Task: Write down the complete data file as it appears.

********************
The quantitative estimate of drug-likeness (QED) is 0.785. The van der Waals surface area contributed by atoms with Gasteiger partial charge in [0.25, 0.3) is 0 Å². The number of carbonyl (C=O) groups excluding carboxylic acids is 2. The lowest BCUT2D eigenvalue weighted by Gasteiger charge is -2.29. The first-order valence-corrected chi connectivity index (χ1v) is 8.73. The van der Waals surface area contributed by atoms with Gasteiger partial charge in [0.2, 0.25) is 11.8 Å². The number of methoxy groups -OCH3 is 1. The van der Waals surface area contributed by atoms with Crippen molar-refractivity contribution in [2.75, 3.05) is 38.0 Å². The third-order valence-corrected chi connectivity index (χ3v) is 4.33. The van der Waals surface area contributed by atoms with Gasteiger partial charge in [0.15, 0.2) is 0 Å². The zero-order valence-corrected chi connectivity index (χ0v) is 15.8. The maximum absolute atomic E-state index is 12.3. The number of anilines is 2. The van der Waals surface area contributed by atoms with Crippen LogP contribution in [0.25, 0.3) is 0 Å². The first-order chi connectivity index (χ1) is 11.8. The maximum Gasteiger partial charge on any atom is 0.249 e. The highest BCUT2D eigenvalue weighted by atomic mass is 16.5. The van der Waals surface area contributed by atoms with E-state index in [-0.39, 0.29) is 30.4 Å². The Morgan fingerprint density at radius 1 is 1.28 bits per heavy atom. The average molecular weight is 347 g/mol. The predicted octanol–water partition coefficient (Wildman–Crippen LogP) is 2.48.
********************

The quantitative estimate of drug-likeness (QED) is 0.785. The van der Waals surface area contributed by atoms with Gasteiger partial charge in [0.25, 0.3) is 0 Å². The number of carbonyl (C=O) groups excluding carboxylic acids is 2. The lowest BCUT2D eigenvalue weighted by Gasteiger charge is -2.29. The first-order valence-corrected chi connectivity index (χ1v) is 8.73. The van der Waals surface area contributed by atoms with Gasteiger partial charge in [0.2, 0.25) is 11.8 Å². The number of methoxy groups -OCH3 is 1. The van der Waals surface area contributed by atoms with Crippen molar-refractivity contribution in [2.75, 3.05) is 38.0 Å². The third-order valence-corrected chi connectivity index (χ3v) is 4.33. The van der Waals surface area contributed by atoms with Gasteiger partial charge in [0.15, 0.2) is 0 Å². The zero-order valence-corrected chi connectivity index (χ0v) is 15.8. The maximum absolute atomic E-state index is 12.3. The number of anilines is 2. The van der Waals surface area contributed by atoms with Crippen LogP contribution in [0.25, 0.3) is 0 Å². The first-order chi connectivity index (χ1) is 11.8. The maximum Gasteiger partial charge on any atom is 0.249 e. The highest BCUT2D eigenvalue weighted by atomic mass is 16.5. The van der Waals surface area contributed by atoms with E-state index in [-0.39, 0.29) is 30.4 Å². The Morgan fingerprint density at radius 1 is 1.28 bits per heavy atom. The average molecular weight is 347 g/mol. The predicted octanol–water partition coefficient (Wildman–Crippen LogP) is 2.48.